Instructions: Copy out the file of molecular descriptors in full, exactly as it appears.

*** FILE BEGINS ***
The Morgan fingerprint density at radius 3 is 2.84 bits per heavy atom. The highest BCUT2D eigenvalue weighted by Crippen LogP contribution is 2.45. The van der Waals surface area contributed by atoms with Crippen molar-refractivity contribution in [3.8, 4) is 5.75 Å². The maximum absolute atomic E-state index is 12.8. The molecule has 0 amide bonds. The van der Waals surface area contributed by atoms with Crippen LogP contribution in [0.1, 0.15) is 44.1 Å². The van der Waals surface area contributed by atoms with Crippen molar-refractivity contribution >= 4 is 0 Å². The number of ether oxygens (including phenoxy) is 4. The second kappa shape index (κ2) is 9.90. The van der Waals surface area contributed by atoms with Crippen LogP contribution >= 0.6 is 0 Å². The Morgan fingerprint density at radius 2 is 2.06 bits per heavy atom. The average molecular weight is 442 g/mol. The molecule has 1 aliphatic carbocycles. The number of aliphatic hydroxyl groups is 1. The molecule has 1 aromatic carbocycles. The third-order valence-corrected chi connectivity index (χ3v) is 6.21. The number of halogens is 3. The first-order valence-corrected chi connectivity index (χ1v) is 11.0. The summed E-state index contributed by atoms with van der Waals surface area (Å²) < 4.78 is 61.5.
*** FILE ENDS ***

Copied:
The Morgan fingerprint density at radius 3 is 2.84 bits per heavy atom. The highest BCUT2D eigenvalue weighted by Crippen LogP contribution is 2.45. The van der Waals surface area contributed by atoms with Crippen molar-refractivity contribution in [3.8, 4) is 5.75 Å². The maximum absolute atomic E-state index is 12.8. The molecule has 0 amide bonds. The van der Waals surface area contributed by atoms with Crippen LogP contribution in [0.1, 0.15) is 44.1 Å². The van der Waals surface area contributed by atoms with Crippen molar-refractivity contribution >= 4 is 0 Å². The number of ether oxygens (including phenoxy) is 4. The second kappa shape index (κ2) is 9.90. The van der Waals surface area contributed by atoms with Crippen LogP contribution >= 0.6 is 0 Å². The Morgan fingerprint density at radius 2 is 2.06 bits per heavy atom. The average molecular weight is 442 g/mol. The molecule has 1 aliphatic carbocycles. The number of aliphatic hydroxyl groups is 1. The molecule has 1 aromatic carbocycles. The third-order valence-corrected chi connectivity index (χ3v) is 6.21. The number of halogens is 3. The first-order valence-corrected chi connectivity index (χ1v) is 11.0. The summed E-state index contributed by atoms with van der Waals surface area (Å²) < 4.78 is 61.5.